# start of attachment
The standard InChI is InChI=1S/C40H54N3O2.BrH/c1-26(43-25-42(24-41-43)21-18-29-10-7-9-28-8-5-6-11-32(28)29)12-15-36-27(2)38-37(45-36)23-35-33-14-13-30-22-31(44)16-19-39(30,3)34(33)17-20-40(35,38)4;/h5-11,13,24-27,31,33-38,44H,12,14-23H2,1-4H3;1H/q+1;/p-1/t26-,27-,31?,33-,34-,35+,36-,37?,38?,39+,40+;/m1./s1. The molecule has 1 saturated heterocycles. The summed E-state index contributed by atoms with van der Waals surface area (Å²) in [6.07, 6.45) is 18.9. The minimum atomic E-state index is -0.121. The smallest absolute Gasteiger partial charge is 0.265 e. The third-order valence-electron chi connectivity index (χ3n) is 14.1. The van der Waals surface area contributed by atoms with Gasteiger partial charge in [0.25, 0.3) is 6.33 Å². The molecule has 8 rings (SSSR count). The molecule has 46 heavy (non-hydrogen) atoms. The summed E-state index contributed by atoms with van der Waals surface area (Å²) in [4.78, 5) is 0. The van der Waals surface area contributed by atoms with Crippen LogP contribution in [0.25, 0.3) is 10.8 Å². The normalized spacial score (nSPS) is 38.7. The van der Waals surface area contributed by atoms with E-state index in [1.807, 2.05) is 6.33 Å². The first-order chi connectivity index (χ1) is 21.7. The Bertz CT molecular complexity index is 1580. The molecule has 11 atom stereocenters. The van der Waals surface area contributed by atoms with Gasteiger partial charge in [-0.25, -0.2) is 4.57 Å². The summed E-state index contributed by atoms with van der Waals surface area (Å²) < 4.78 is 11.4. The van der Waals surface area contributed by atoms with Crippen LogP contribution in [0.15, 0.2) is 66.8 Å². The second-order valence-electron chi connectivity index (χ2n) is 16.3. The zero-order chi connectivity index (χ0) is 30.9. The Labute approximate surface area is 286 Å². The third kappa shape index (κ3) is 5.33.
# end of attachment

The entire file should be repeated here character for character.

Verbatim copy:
The standard InChI is InChI=1S/C40H54N3O2.BrH/c1-26(43-25-42(24-41-43)21-18-29-10-7-9-28-8-5-6-11-32(28)29)12-15-36-27(2)38-37(45-36)23-35-33-14-13-30-22-31(44)16-19-39(30,3)34(33)17-20-40(35,38)4;/h5-11,13,24-27,31,33-38,44H,12,14-23H2,1-4H3;1H/q+1;/p-1/t26-,27-,31?,33-,34-,35+,36-,37?,38?,39+,40+;/m1./s1. The molecule has 1 saturated heterocycles. The summed E-state index contributed by atoms with van der Waals surface area (Å²) in [6.07, 6.45) is 18.9. The minimum atomic E-state index is -0.121. The smallest absolute Gasteiger partial charge is 0.265 e. The third-order valence-electron chi connectivity index (χ3n) is 14.1. The van der Waals surface area contributed by atoms with Gasteiger partial charge in [0.25, 0.3) is 6.33 Å². The molecule has 8 rings (SSSR count). The molecule has 46 heavy (non-hydrogen) atoms. The summed E-state index contributed by atoms with van der Waals surface area (Å²) in [4.78, 5) is 0. The van der Waals surface area contributed by atoms with Crippen LogP contribution in [0.25, 0.3) is 10.8 Å². The normalized spacial score (nSPS) is 38.7. The van der Waals surface area contributed by atoms with E-state index in [1.807, 2.05) is 6.33 Å². The first-order chi connectivity index (χ1) is 21.7. The Bertz CT molecular complexity index is 1580. The molecule has 11 atom stereocenters. The van der Waals surface area contributed by atoms with Gasteiger partial charge in [-0.25, -0.2) is 4.57 Å². The summed E-state index contributed by atoms with van der Waals surface area (Å²) < 4.78 is 11.4. The van der Waals surface area contributed by atoms with Crippen LogP contribution in [0.15, 0.2) is 66.8 Å². The second-order valence-electron chi connectivity index (χ2n) is 16.3. The zero-order chi connectivity index (χ0) is 30.9. The Labute approximate surface area is 286 Å². The third kappa shape index (κ3) is 5.33.